Thai Airways union to press PM for probe

Thai Airways union to press PM for probe

ACT steps in to look at Rolls bribery scandal

A Thai Airways International Boeing 777-300ER plane takes off from Suvarnabhumi airport in Bangkok. (Reuters photo)
A Thai Airways International Boeing 777-300ER plane takes off from Suvarnabhumi airport in Bangkok. (Reuters photo)

The Thai Airways International (THAI) labour union will next week petition Prime Minister Prayut Chan-o-cha to launch an investigation into the national carrier's involvement in the Rolls-Royce bribery scandal.

THAI labour union president Damrong Waiyakanee said the union will ask the prime minister to set up a top-level inquiry to examine who was involved, based on information from the UK's Serious Fraud Office (SFO) which investigated the bribery Rolls-Royce has admitted to.

Mr Damrong said the probe should cover all three periods in which Rolls-Royce admitted to bribing agents of the Thai state and THAI employees.

He noted that those involved in the bribery must have been high-level officials, adding that purchases of aircraft and their engines need approval from the Thai board.

Before the purchases were presented for approval by the THAI board, they also had to receive the nod from THAI executives, the National Economic and Social Development Board, as well as the cabinet, Mr Damrong said, adding that those seeking to pay bribes knew well how to proceed with the help of their lobbyists.

Anti-Corruption Organisation of Thailand (ACT) secretary-general Mana Nimitmongkol said the organisation will also ask the government to set up a committee comprising representatives of both the private and public sectors to investigate the case.

Rolls-Royce's Asia-Pacific regional representatives yesterday met THAI president Charamporn Jotikasathira to discuss the UK SFO findings.

The SFO revealed 12 counts in which Rolls-Royce engaged in corruption or failed to prevent bribery in seven countries -- Indonesia, Thailand, India, Russia, Nigeria, China and Malaysia.

The bribery case in Thailand involved the purchase of engines for THAI aircraft.

THAI has set up a special task force to look into the bribery while other bodies such as the National Anti-Corruption Commission and the Office of the Auditor-General are also prepared to launch their own probes.

After the meeting, Mr Charamporn declined to divulge any information, and said he would give details on Monday.

Director-general of the State Enterprise Policy Office (Sepo), Ekniti Nitithanprapas, yesterday said the office which oversees all state enterprises, will also investigate THAI's involvement in the bribery scandal as the matter concerns good governance in state organisations.

A highly placed source at THAI said the THAI special task force yesterday met to discuss guidelines for the investigation, while giving assurances that the investigation would be straightforward and would not cave in to any pressure, even if it were to implicate former THAI executives or politicians.

The panel will examine facts and information from the British authorities which did not identify who was involved in the bribery, but only specified the periods in which the bribery took place, the source said.

The probe is expected to be wrapped up in seven to 15 days before being presented to Transport Minister Arkhom Termpittayapaisith, the source said.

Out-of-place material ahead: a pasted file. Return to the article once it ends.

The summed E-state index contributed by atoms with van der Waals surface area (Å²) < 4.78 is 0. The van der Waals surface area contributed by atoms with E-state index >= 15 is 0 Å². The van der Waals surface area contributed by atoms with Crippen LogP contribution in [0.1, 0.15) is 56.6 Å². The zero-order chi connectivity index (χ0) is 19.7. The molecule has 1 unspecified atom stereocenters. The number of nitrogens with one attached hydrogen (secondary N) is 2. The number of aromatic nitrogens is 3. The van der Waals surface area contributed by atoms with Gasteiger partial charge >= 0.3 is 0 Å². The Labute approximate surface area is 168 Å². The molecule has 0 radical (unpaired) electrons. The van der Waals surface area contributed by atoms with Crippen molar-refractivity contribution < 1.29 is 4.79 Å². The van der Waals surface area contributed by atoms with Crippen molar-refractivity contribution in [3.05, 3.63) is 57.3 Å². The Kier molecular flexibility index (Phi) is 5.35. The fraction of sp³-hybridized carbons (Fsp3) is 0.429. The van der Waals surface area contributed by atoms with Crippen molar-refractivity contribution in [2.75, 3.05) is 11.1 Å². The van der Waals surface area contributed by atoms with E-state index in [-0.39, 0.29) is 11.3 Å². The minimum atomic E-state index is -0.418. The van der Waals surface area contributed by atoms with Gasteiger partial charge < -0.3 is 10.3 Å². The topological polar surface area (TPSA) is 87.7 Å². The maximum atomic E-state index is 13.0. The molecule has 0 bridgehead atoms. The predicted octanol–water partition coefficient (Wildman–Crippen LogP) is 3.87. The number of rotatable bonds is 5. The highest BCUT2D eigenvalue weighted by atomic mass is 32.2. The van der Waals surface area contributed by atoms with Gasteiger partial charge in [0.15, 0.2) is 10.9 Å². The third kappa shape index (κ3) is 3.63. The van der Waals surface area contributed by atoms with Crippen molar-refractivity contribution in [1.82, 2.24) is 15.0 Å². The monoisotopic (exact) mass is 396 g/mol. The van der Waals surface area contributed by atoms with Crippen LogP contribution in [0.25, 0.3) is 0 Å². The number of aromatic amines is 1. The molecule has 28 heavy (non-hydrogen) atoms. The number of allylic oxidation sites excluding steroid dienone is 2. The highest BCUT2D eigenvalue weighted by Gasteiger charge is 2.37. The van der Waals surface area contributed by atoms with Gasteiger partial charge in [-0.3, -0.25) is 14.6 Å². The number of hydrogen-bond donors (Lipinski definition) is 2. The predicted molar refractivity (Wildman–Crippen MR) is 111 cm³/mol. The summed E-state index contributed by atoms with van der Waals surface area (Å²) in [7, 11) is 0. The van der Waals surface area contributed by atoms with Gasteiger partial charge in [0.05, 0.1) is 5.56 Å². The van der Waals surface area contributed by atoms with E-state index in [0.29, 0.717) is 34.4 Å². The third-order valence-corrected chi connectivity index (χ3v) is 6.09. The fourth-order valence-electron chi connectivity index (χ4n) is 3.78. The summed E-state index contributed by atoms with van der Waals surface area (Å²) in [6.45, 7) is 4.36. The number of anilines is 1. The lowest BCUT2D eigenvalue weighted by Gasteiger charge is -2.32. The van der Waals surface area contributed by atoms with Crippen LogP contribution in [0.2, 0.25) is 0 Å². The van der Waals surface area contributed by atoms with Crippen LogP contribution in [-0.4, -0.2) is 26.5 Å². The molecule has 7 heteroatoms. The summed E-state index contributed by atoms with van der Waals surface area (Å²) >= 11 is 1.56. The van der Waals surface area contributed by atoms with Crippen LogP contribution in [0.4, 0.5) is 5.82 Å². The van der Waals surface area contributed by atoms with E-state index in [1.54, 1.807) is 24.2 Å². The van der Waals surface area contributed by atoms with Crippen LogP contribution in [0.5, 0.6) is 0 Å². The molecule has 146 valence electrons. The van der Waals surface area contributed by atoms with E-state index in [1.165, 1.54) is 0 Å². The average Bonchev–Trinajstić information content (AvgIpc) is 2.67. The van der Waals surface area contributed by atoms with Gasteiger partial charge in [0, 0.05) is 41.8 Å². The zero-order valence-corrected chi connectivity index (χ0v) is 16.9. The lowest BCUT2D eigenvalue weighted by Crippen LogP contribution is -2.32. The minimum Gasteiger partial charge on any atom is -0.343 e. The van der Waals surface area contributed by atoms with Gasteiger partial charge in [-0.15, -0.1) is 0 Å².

According to the statement of facts prepared in a British court, the period of the scandal dates from 1991-2005 and involves a US$36.38 million (1.28 billion baht) payment to "regional intermediaries".

Some of the money was for individuals who were "agents of the state of Thailand and employees of THAI Airways". The conspiracy to corrupt involved the purchase by THAI of Rolls-Royce T800 engines, according to the document.

The scandal occurred during three periods. The first was between June 1, 1991 and June 30, 1992. Rolls-Royce agreed to pay $18.8 million to intermediaries during the period to "influence the purchasing decision".

The second period was between March 1, 1992 and March 31, 1997 when Rolls-Royce agreed to pay $10.38 million to intermediaries. And between April 1, 2004 and Feb 28, 2005. Rolls-Royce agreed to pay almost $7.2 million to intermediaries.

The source also admitted there had been talk of bribery payments when purchases of aircraft and engines were made during those periods.

The source said the acquisition process involved people with decision-making powers, ranging from government ministers and board members to executives, while planning section personnel and mechanics were responsible for preparing procurement details to be submitted for approval.

Whenever an order for the purchase of a large fleet of between 20 and 40 aircraft was approved, all eyes would be on the amount of money changing hands, the source said.

The same source also said that there were three major aircraft manufacturers in the past -- Boeing and McDonnell Douglas from America and France-based Airbus. But the competition has now narrowed down to between Boeing and Airbus.

The source also revealed that there were supporters of both Boeing and Airbus among THAI board members and executives.

Meanwhile, PTT Plc, the country's oil and gas conglomerate has also set up a committee to investigate the current Rolls-Royce bribery case since other Thai companies including PTT were mentioned in the British investigation.

It stated the company bought power generators and equipment from Rolls-Royce between 2000 and 2013.

President and chief executive officer Tevin Vongvanich said he had set a deadline for the investigation to be completed within 30-90 days.

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